The German midfielder averaged a 94% pass accuracy across the three Champions League winning campaigns, and attempted an average of 6.43 long balls per game.
When comparing this to someone known for their excellent long passing, such as Paul Pogba’s who attempted 5.2 long balls per game in the Champions League 2018/19, Kroos’ passing range and accuracy is extremely impressive.
Kroos regularly launched attacks from deep, as shown above. If a team kept their side behind the ball in an attempt to frustrate Real Madrid, Kroos would be able to pick out passes like the one above to unlock a defence.
Although Kroos was vital to the build-up of the team, the importance of fellow midfielders Modric and Casemiro cannot be underestimated.
Throughout the three Champions League campaigns, Casemiro had been vital to Real Madrid’s success.
With the fullbacks attacking nature, Casemiro ensured that the opposition could not counter-attack. He broke up play before offloading the ball to his side’s attackers.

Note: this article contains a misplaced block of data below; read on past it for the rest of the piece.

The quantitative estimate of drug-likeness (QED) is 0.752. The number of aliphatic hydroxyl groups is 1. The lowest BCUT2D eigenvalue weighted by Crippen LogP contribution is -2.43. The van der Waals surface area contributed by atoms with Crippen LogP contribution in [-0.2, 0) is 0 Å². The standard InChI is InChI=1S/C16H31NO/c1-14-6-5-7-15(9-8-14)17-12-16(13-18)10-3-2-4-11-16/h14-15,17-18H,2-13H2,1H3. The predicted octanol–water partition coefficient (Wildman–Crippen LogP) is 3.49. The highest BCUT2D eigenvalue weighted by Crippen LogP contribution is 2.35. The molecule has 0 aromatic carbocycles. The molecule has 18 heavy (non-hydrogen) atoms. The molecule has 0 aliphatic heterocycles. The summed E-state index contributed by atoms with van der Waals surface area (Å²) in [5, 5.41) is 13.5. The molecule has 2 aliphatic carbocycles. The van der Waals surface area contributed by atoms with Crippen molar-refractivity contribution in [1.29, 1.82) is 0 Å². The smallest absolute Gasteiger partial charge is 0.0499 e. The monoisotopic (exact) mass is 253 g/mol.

Casemiro had an average of 4.3 tackles per game and 2.36 interceptions per game through the three Champions League campaigns — evidence of the defensive midfield role he played in the side.
It was a role of major importance for Real Madrid, and across the three Champions League winning years, the side from the Spanish capital only lost two games when Casemiro played a full 90 minutes.
Alongside him, Modric’s creativity and ability on the ball helped Madrid progress. In the three triumphant campaigns, the Croatian averaged 1.16 key passes and 1.6 dribbles per game.
To put this in perspective, another brilliant midfielder, David Silva, averaged 2.1 key passes and 0.8 dribbles per game in the Champions League. Modric managed to keep his key passes above one per game, even though the progression of the team was primarily through the wide areas.
Dribbling was his main asset, and he is able to use it to help his side beat an opposition press and then feed the attack. He also manipulated the ball in order to create space.
Above is a clear example of how Modric creates space with his close control. He makes it seem like he will cross the ball with the outside of his right foot, so both highlighted players move to their right towards the box.